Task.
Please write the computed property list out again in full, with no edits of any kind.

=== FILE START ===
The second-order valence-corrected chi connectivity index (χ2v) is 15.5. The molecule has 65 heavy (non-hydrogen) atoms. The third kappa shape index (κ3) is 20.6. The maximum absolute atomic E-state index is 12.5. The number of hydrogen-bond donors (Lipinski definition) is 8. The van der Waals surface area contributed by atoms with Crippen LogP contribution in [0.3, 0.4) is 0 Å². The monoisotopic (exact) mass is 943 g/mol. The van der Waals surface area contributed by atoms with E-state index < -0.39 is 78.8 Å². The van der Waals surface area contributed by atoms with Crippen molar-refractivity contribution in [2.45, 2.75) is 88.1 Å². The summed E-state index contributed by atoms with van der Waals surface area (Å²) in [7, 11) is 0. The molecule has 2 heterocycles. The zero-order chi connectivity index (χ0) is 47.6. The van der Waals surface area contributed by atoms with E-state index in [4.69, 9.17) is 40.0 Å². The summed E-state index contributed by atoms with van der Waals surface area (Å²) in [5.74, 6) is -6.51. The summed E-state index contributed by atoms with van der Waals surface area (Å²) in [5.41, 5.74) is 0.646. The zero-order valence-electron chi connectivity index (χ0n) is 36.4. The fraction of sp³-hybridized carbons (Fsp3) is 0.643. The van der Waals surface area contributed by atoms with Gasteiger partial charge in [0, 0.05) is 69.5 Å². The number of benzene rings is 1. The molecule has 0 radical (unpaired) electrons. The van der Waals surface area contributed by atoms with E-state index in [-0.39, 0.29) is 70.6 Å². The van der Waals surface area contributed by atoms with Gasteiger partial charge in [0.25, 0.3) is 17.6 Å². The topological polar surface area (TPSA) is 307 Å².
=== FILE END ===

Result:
The second-order valence-corrected chi connectivity index (χ2v) is 15.5. The molecule has 65 heavy (non-hydrogen) atoms. The third kappa shape index (κ3) is 20.6. The maximum absolute atomic E-state index is 12.5. The number of hydrogen-bond donors (Lipinski definition) is 8. The van der Waals surface area contributed by atoms with Crippen LogP contribution in [0.3, 0.4) is 0 Å². The monoisotopic (exact) mass is 943 g/mol. The van der Waals surface area contributed by atoms with E-state index < -0.39 is 78.8 Å². The van der Waals surface area contributed by atoms with Crippen molar-refractivity contribution in [2.45, 2.75) is 88.1 Å². The summed E-state index contributed by atoms with van der Waals surface area (Å²) in [7, 11) is 0. The molecule has 2 heterocycles. The zero-order chi connectivity index (χ0) is 47.6. The van der Waals surface area contributed by atoms with E-state index in [4.69, 9.17) is 40.0 Å². The summed E-state index contributed by atoms with van der Waals surface area (Å²) in [5.74, 6) is -6.51. The summed E-state index contributed by atoms with van der Waals surface area (Å²) in [5.41, 5.74) is 0.646. The zero-order valence-electron chi connectivity index (χ0n) is 36.4. The fraction of sp³-hybridized carbons (Fsp3) is 0.643. The van der Waals surface area contributed by atoms with Gasteiger partial charge in [0, 0.05) is 69.5 Å². The number of benzene rings is 1. The molecule has 0 radical (unpaired) electrons. The van der Waals surface area contributed by atoms with E-state index in [-0.39, 0.29) is 70.6 Å². The van der Waals surface area contributed by atoms with Gasteiger partial charge in [0.25, 0.3) is 17.6 Å². The topological polar surface area (TPSA) is 307 Å².